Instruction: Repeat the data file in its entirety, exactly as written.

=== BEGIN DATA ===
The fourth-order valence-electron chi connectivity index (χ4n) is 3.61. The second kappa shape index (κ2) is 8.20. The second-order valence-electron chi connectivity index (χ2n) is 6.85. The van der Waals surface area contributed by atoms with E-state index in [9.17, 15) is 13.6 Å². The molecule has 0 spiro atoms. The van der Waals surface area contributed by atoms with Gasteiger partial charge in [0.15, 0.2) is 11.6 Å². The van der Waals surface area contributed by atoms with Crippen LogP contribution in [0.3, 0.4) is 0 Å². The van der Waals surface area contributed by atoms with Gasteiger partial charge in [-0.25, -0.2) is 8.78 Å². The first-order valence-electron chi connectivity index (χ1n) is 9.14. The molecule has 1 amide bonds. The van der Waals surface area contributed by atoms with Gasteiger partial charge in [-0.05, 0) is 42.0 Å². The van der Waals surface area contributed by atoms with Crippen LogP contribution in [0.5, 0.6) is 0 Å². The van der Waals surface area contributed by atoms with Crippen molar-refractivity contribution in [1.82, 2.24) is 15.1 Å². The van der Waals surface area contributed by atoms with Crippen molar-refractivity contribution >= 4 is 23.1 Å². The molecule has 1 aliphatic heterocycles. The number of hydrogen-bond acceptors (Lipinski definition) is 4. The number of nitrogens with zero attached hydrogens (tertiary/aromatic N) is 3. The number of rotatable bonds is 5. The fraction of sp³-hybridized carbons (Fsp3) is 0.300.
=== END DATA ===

The fourth-order valence-electron chi connectivity index (χ4n) is 3.61. The second kappa shape index (κ2) is 8.20. The second-order valence-electron chi connectivity index (χ2n) is 6.85. The van der Waals surface area contributed by atoms with E-state index in [9.17, 15) is 13.6 Å². The molecule has 0 spiro atoms. The van der Waals surface area contributed by atoms with Gasteiger partial charge in [0.15, 0.2) is 11.6 Å². The van der Waals surface area contributed by atoms with Crippen LogP contribution in [0.3, 0.4) is 0 Å². The van der Waals surface area contributed by atoms with Gasteiger partial charge in [-0.25, -0.2) is 8.78 Å². The first-order valence-electron chi connectivity index (χ1n) is 9.14. The molecule has 1 amide bonds. The van der Waals surface area contributed by atoms with Gasteiger partial charge in [-0.05, 0) is 42.0 Å². The van der Waals surface area contributed by atoms with Crippen LogP contribution in [0.5, 0.6) is 0 Å². The van der Waals surface area contributed by atoms with Crippen molar-refractivity contribution in [1.82, 2.24) is 15.1 Å². The van der Waals surface area contributed by atoms with Crippen molar-refractivity contribution >= 4 is 23.1 Å². The molecule has 1 aliphatic heterocycles. The number of hydrogen-bond acceptors (Lipinski definition) is 4. The number of nitrogens with zero attached hydrogens (tertiary/aromatic N) is 3. The number of rotatable bonds is 5. The fraction of sp³-hybridized carbons (Fsp3) is 0.300.